He continued his study on global warming as a scholar at the International Institute for Applied Systems Analysis in Laxenburg, Austria, in 2004.

He advocated in 2006 that the current geological period be dubbed Anthropocene to stress humanity’s participation in the earth’s geological and ecological conditions.

Crutzen’s latest significant paper was published in January 2008. He said that because biofuels emit more nitrous oxide than the fossil fuels they are intended to replace, they contribute more to global warming.

Paul’s Major Projects

Crutzen is the first scientist to show that human activity can deplete the ozone layer in the stratosphere, putting life on Earth in jeopardy. He discovered in 1970 that the main source of such depletion is nitrous oxide (N2O), which is produced by soil microorganisms and exhaled from the Earth’s surface.

He established that N2O can reach the stratosphere since it is a stable gas. It combines with the UV radiation in the ozone layer to make nitric acid and oxygen. The ozone layer gets depleted as a result of this. He later added that greater usage of nitrogen-rich fertilizers and fossil fuels could have contributed to the issue.

Achievements and Awards

Paul J. Crutzen was awarded the Nobel Prize in Chemistry in 1995 for his “work in atmospheric chemistry, particularly involving ozone synthesis and degradation.” Mario J. Molina and F. Sherwood Rowland, who worked on the same project independently, shared the honor.

He was also honored with the United Nations Environment Ozone Awards for Outstanding Contribution to the Protection of the Ozone Layer in 1995.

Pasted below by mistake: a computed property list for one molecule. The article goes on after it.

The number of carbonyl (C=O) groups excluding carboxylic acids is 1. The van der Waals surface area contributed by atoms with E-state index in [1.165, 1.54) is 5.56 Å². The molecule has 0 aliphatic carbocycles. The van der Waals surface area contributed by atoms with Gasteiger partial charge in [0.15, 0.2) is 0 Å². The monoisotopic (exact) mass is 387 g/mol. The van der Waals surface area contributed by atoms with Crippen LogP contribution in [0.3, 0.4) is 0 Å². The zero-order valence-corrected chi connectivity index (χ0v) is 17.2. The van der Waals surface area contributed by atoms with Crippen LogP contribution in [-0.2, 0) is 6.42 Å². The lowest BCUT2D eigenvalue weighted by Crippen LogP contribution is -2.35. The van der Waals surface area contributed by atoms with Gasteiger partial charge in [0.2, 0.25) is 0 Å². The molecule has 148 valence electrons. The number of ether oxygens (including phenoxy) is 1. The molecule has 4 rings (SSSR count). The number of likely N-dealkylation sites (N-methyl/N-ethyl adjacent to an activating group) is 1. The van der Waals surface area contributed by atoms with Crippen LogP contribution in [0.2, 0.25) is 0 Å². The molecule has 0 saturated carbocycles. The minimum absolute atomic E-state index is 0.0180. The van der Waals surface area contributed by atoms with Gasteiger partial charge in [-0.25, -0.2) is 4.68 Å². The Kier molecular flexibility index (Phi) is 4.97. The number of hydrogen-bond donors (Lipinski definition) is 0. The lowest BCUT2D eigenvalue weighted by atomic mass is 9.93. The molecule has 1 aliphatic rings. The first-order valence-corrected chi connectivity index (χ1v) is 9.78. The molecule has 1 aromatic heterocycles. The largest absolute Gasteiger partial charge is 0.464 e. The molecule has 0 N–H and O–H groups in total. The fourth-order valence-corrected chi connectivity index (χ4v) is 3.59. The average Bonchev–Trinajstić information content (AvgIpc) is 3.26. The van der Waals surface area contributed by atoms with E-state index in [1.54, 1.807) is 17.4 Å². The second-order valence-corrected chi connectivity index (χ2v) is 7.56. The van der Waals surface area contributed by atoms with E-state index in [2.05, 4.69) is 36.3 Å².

Tyler Prize for Environmental Achievement (1989), Volvo Environment Prize (1991), and Deutscher Umweltpreis of the Umweltstiftung (1994) were among his other notable awards.

He was elected a Foreign Member of the Royal Society in 2006. He is also a member of the Royal Swedish Academy of Sciences and a Foreign Associate of the United States National Academy of Sciences.

Personal History and Legacy

Crutzen met Terttu Soininen, a Finnish student of history and literature working as an au pair in Lucerne, while on a trip to Switzerland in 1956. In February 1958, they married. Ilona and Sylvia are their two daughters.

Estimated Net worth

The scientist is Paul’s main source of income. We now lack sufficient information about his family, relationships, childhood, and other aspects of his life. We will soon provide an update. Net Worth Estimated for 2019 $1 Million.


Crutzen advocated that sulfur particles being released into the upper atmosphere to reflect sunlight and heat back into space, thus lowering global temperatures. Scientists are now investigating such possibilities, which is a little strange.